Naive Leaders And Their Comeuppance

woman leader

When described through a pair of rose-colored glasses, the idea of leadership as an easy career doesn’t do the naive leader any favors. Why? Because it’s not just misleading, it’s an outright lie. Leadership is messy, challenging, and you will get things wrong–more than once. Usually, it comes in the form of a swift kick in the gluteus maximus and frequently out of nowhere. I wrote a forthright book about what you can expect in between the high points of leading others. When things get real, as I describe in my book, “A Leadership Kick in the Ass,” is when you learn some of the most valuable lessons in your career.

Before moving into a leadership role, there is an innocent naivete about what leadership will entail.

Naive Leaders

Before moving into a leadership role, there is an innocent naivete about what leadership will entail. The more deluded a new leader is about leadership before becoming a leader, the more badly an ass-kicking stings. The starting assumption about leadership is that your ideas will be listened to, valued, and heeded.

From afar, it looks attractive as if the leadership practice boiled down to issuing orders, imparting wisdom, developing underlings, effecting results, and reaping the rewards. It all seems pretty straightforward.

Once you become a leader, you learn that leadership is not all sunshine and lollipops. Leadership is more about those being lead than the person doing the leading. Leaders are successful to the extent that they help others become successful. Self-determination has very little to do with it. Leaders are almost entirely dependent on the output, performance, and growth of their leading people.

Unless the leader focuses intensely on building up others’ capability and successes, his or her leadership potential will never be fully realized.

Leaders need followers more than followers need leaders. Followers make leaders successful. The core truth obscured by the delusion that leadership is about the leader is that, to excel, a leader can only do well by helping others do well. Unless the leader focuses intensely on building up others’ capability and successes, his or her leadership potential will never be fully realized. The people whom the leader is leading are the whole point of leadership.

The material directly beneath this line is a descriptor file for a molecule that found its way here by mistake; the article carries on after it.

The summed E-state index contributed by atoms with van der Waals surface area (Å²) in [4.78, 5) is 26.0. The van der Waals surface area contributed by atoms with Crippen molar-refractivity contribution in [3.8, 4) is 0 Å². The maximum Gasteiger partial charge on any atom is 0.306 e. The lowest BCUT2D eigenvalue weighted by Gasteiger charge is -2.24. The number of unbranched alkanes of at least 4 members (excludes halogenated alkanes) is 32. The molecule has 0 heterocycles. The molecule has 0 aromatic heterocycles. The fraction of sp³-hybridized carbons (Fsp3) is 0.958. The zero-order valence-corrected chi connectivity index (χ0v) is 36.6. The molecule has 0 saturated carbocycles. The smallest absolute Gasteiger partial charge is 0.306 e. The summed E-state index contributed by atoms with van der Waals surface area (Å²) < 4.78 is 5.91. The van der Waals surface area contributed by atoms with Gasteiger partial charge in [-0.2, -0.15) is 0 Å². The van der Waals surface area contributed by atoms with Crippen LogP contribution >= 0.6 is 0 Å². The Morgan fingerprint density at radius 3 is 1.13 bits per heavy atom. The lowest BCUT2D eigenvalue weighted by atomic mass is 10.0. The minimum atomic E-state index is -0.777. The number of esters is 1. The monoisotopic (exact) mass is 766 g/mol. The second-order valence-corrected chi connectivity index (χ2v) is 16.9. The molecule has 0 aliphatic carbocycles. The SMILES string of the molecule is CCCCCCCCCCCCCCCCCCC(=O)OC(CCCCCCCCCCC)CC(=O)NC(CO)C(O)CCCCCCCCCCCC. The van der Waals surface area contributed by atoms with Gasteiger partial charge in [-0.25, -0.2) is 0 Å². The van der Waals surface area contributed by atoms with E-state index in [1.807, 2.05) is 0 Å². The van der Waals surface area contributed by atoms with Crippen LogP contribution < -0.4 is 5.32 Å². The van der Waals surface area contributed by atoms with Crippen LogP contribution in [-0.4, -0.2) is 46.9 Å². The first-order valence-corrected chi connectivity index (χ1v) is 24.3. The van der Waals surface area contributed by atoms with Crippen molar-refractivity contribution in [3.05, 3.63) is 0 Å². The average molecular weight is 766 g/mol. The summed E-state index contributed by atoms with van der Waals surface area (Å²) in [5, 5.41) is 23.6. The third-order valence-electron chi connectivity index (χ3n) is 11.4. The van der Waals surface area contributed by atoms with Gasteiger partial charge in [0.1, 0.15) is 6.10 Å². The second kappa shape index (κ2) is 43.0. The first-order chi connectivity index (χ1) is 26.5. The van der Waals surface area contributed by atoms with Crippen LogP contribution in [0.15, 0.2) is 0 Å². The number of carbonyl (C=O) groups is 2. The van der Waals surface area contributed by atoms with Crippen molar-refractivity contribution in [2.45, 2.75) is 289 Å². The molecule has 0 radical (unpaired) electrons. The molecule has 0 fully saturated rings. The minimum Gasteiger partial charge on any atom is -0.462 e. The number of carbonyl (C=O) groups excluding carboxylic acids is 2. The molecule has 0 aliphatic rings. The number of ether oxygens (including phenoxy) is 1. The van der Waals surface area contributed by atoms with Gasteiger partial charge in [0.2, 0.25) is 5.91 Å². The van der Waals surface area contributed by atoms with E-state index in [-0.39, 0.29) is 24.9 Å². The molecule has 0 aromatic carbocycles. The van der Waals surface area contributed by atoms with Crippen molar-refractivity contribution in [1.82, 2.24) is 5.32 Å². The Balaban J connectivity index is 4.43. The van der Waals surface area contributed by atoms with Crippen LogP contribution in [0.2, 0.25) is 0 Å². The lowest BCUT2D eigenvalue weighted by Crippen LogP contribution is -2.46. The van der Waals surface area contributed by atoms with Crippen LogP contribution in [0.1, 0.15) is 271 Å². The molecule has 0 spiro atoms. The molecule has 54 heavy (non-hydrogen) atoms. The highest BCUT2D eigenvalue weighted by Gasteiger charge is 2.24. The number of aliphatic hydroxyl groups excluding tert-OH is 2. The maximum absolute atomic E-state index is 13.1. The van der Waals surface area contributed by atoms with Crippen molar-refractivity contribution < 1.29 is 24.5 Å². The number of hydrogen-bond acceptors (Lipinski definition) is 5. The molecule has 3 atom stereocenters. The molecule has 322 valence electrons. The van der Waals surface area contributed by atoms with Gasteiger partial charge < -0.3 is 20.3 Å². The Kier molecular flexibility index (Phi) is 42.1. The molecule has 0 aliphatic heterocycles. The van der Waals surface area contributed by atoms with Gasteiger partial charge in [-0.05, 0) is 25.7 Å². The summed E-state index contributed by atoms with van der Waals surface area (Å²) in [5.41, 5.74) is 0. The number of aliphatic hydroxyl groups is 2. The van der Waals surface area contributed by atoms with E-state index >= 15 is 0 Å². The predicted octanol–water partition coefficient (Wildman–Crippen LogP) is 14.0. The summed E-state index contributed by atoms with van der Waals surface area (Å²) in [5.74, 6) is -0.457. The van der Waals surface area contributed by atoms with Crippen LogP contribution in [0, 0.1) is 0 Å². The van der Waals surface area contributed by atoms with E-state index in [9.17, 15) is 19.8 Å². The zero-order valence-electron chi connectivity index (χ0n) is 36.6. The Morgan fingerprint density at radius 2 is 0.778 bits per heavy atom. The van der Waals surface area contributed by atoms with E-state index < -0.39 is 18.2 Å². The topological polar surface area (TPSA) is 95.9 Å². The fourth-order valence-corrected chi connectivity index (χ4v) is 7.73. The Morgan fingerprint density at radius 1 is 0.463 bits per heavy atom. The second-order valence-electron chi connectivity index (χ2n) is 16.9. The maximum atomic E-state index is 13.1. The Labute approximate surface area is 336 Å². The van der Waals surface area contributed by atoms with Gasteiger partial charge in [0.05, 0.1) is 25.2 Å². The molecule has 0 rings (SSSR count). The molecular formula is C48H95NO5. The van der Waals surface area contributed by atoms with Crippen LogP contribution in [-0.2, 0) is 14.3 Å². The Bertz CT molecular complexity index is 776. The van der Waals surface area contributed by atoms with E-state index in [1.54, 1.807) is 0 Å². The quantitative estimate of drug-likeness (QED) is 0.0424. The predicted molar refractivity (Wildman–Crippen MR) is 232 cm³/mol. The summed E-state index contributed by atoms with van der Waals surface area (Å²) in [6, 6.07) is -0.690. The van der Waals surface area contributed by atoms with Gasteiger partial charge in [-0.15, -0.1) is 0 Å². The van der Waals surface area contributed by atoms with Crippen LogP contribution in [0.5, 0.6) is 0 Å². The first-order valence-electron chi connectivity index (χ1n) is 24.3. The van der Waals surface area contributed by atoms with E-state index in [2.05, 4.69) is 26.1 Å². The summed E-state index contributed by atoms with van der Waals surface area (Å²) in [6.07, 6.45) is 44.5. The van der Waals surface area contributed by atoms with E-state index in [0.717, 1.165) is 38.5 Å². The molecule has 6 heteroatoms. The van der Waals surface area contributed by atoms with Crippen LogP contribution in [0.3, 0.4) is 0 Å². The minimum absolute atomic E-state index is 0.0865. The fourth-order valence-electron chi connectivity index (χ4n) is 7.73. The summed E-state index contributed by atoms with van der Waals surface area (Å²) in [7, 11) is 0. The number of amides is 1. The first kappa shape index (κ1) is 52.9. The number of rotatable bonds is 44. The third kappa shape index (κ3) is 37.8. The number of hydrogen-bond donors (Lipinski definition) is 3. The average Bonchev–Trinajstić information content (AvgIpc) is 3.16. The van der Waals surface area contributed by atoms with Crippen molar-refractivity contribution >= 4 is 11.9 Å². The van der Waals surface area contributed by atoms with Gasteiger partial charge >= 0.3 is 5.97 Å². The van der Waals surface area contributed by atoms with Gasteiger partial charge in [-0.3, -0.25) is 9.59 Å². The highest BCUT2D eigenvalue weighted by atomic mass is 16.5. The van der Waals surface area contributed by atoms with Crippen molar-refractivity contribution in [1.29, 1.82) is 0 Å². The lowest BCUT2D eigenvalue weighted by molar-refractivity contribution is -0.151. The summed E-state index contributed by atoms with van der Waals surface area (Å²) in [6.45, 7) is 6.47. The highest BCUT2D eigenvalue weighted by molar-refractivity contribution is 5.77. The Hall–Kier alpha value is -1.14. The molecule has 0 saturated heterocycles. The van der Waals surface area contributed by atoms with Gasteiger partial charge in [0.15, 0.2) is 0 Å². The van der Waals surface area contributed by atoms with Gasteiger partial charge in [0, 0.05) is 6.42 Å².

Kicked by Reality

After getting psychologically kicked by the hard realities of leading others, new and naive leaders may seriously question their competence and sanity. This isn’t what I signed up for, they may think. Why suffer through all this one-upmanship, second-guessing, poor attitudes, and political nonsense? During my leadership development programs, I have new leaders answer this simple question: At the end of your leadership career, what will have made the challenge of leadership worthwhile? The most frequent answer is this: “I will have built other leaders who are building other leaders.”

When you are privileged to lead others, your influence can impact the trajectories of people’s entire careers, potentially helping them become more courageous, just, and humane. When you do it right, the best of you may bring out the best in others in the process, and they may become inspired to lead too.

Leadership is not just hard for you; it’s hard, period.

The starting point of effective leadership development (and real leadership change) is recognizing that leadership is hard. Starting with this presumption helps mitigate overconfidence, inspire earnest preparation, and activate a deeper and more authentic commitment to lead. Ultimately, by soberly and thoughtfully assessing how crazy hard leadership is, you’ll stop freaking out about having to lead. Leadership is not just hard for you; it’s hard, period. Do you want to lead? Deal with it.

About Bill Treasurer

Bill Treasurer is a bestselling author, leadership consultant, and creator of Q Cards. He is the founder of Giant Leap Consulting, a courage-building company, and the author of the international bestseller, Courage Goes to Work. His workshops have been taught to thousands of executives in eleven countries on five continents. For more than two decades, Bill has designed and delivered programs for emerging and experienced leaders from such organizations as NASA, Saks Fifth Avenue, Lenovo, eBay, UBS Bank, Spanx, the Pittsburgh Pirates, and the U.S. Department of Veterans Affairs. Prior to founding Giant Leap Consulting, Bill served as an executive in Accenture’s change management and human performance practice, eventually becoming the $35 billion company’s first full-time internal executive coach.

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